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No. 04-1611

In the Supreme Court of the United States

NEBRASKA BEEF LTD., PETITIONER

v.

DENNIS GREENING, ET AL.

ON PETITION FOR A WRIT OF CERTIORARI
TO THE UNITED STATES COURT OF APPEALS
FOR THE EIGHTH CIRCUIT

SUPPLEMENTAL BRIEF FOR THE RESPONDENTS

PAUL D. CLEMENT
Solicitor General
Counsel of Record
Department of Justice
Washington, D.C. 20530-0001
(202) 514-2217

In the Supreme Court of the United States

No. 04-1611

NEBRASKA BEEF LTD., PETITIONER

v.

DENNIS GREENING, ET AL.

ON PETITION FOR A WRIT OF CERTIORARI
TO THE UNITED STATES COURT OF APPEALS
FOR THE EIGHTH CIRCUIT

SUPPLEMENTAL BRIEF FOR THE RESPONDENTS

Pursuant to Rule 15.8 of the Rules of this Court, the Solicitor General, on behalf of respondents, respectfully calls the Court's attention to an intervening matter not available when the brief in opposition was filed.

The second question presented in the petition is whether, on appeal from an order denying qualified immunity, a court of appeals has jurisdiction to consider whether a cause of action should be recognized to subject the government-officer to suit under Bivens v. Six Unknown Named Agents of Federal Bureau of Narcotics, 403 U.S. 388 (1971). In Hartman v. Moore, cert. granted, No. 04-1495 (June 27, 2005), the Court will decide whether law enforcement agents may be liable under Bivens for retaliatory prosecution in violation of the First Amendment when the prosecution was supported by probable cause. In the merits brief in

Hartman, which was filed on August 26, 2005, the federal law enforcement officer-petitioners argue that a criminal defendant has no right under the First Amendment to be free from a prosecution supported by probable cause that was motivated by the defendant's speech. 04-1495 Pet. Br. 19-36. The Hartman peti tioners also point out that, if the Court wished to reserve the broader First Amendment question, it could decide the case on the narrower ground that the absence of probable cause is an element of a damages cause of action for retaliatory prosecution under Bivens. Id. at 36-37. In a footnote, the Hartman brief notes that limiting the holding to the context of a Bivens cause of action could implicate the jurisdictional question that is presented in this case (because Hartman, too, was an appeal from an order denying qualified immunity). Id. at 37 n.12. The footnote goes on to say that, although courts have provided different answers to the juris dictional question, the decision of the court of appeals in this case is correct. Ibid.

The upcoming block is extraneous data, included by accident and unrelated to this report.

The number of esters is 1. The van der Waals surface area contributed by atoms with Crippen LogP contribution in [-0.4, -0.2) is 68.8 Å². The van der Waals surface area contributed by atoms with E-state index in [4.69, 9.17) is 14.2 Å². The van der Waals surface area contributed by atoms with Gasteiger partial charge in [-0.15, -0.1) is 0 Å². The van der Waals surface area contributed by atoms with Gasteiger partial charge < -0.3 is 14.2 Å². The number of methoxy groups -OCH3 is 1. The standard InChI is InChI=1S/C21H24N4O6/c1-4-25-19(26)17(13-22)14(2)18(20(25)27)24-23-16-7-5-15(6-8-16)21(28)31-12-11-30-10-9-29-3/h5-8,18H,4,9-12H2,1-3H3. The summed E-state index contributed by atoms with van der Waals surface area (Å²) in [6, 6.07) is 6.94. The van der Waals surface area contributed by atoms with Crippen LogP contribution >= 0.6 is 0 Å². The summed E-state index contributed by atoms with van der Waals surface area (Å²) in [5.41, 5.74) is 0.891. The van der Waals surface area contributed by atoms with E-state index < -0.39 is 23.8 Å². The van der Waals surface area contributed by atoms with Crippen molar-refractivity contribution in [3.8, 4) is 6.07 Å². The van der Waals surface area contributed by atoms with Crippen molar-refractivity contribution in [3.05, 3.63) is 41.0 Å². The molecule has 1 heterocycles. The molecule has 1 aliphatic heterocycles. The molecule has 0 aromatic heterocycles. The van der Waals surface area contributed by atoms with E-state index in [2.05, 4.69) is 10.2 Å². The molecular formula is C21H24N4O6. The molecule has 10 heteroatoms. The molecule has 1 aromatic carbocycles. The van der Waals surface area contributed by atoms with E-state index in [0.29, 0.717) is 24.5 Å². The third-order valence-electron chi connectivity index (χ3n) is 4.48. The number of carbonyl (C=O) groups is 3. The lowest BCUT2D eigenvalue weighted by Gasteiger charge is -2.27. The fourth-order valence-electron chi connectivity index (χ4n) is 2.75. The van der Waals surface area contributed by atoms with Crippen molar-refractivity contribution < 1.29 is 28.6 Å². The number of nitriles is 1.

There is no need for the Court to hold the petition in this case pending its decision in Hartman. First, the principal issue in Hartman is the broader issue of whether the respondent has a claim under the First Amendment at all. The Court would have no need to reach the jurisdictional question in that case unless it limited its holding to the Bivens/Section 1983 context. Second, the court of appeals in this case correctly held that there is no cause of action under Bivens. See Br. in Opp. 10-13. The ultimate outcome is therefore likely to be the same regardless of whether the court of appeals should have decided that question on appeal from an order denying qualified immunity.

Respectfully submitted.

PAUL D. CLEMENT
Solicitor General

SEPTEMBER 2005